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I take advantage of this first post to say hi to the GMAT Club which I find very interesting and useful.

I experience some difficulties with a simple probability problem found in the book "Conquering GMAT Math and Integrated Reasoning":

"What is the probability that a card selected at random from a standard deck of playing cards will be a 7 or a club ?"

It's a example to illustrate some theory so there is no multiple choice but the answer is: "There are 52 cards in a deck. There are 13 each in hearts, clubs, spades, and diamonds. There are four 7s, one each in hearths, clubs, spades, and diamonds. Thus the 7 of clubs is counted twice , once as a club and once as a 7 There are 13 clubs plus tree 7s that are not clubs. P(7 or Club) = 16/52 = 4/13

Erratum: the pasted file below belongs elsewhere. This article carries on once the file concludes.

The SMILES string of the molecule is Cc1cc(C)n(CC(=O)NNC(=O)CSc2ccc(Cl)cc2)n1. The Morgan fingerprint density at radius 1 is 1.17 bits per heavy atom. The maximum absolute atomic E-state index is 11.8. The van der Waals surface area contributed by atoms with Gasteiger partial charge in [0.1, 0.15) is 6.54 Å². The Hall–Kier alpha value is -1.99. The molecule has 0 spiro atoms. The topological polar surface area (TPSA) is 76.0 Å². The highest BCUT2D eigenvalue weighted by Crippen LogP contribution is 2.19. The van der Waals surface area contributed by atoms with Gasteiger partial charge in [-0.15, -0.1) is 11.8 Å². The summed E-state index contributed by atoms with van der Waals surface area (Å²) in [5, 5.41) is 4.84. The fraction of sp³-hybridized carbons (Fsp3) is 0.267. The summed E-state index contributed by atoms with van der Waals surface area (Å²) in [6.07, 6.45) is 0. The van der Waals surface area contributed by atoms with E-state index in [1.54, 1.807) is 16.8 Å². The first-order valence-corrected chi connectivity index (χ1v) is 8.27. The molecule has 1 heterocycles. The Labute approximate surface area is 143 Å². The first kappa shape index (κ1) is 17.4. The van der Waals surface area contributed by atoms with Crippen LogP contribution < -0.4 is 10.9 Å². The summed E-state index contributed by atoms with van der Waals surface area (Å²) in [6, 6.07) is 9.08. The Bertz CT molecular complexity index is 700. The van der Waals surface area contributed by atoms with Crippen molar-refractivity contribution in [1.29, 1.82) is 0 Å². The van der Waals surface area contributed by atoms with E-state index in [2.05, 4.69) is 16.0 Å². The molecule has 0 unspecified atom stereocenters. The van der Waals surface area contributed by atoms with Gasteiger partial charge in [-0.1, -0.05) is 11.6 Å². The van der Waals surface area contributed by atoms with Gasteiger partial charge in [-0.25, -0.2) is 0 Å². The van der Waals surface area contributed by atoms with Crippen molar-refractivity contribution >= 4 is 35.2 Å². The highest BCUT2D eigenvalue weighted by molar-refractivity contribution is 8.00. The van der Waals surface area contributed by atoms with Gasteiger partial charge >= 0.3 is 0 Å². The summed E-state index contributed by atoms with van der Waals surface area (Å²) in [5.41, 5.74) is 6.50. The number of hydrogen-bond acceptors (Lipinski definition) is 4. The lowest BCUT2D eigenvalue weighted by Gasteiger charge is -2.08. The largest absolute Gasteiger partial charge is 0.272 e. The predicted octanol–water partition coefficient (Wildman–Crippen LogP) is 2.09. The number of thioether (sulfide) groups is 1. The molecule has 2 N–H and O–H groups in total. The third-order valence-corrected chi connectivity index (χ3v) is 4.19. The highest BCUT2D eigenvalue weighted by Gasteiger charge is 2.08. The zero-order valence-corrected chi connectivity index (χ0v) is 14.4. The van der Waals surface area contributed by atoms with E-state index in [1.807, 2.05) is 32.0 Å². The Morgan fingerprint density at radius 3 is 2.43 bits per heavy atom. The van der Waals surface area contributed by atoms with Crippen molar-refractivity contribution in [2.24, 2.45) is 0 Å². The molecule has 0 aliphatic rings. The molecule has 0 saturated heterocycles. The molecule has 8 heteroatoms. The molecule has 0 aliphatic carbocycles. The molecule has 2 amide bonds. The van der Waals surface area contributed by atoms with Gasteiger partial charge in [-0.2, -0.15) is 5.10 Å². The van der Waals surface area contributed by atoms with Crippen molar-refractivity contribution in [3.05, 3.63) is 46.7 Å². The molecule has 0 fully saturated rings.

My problem with this answer is actually the fact that this 7 of clubs isn't counted twice as announced : why doesn't this card count as a double chance of getting an expected card (7 or club) ? My natural answer would have been P= (13+4)/52 = 17/52

I honestly don't know a great explanation for you other than use logic. You should not and cannot double something in a probability...at least in this setup. Just because a card meets multiple criteria it does not mean it needs to be counted multiple times.

The trick that they want you to catch on to is the fact that you CANNOT count the 7 of clubs twice.

It is by definition that Probability of an event = (number of favorable cases)/(exhaustive number of cases)

The number of favorable cases would be 16, 'cause even if 7 of club is picked - although it fulfills the criteria of being a club or being 7, it will be counted as 1 card only.

And therefore the probability is 16/52.

So, whenever dealing with probability questions, try to visualize a real life example...and it will make the problem easy.

Regards,

gmatclubot

Re: Another Cards Problem
[#permalink]
27 May 2012, 06:06

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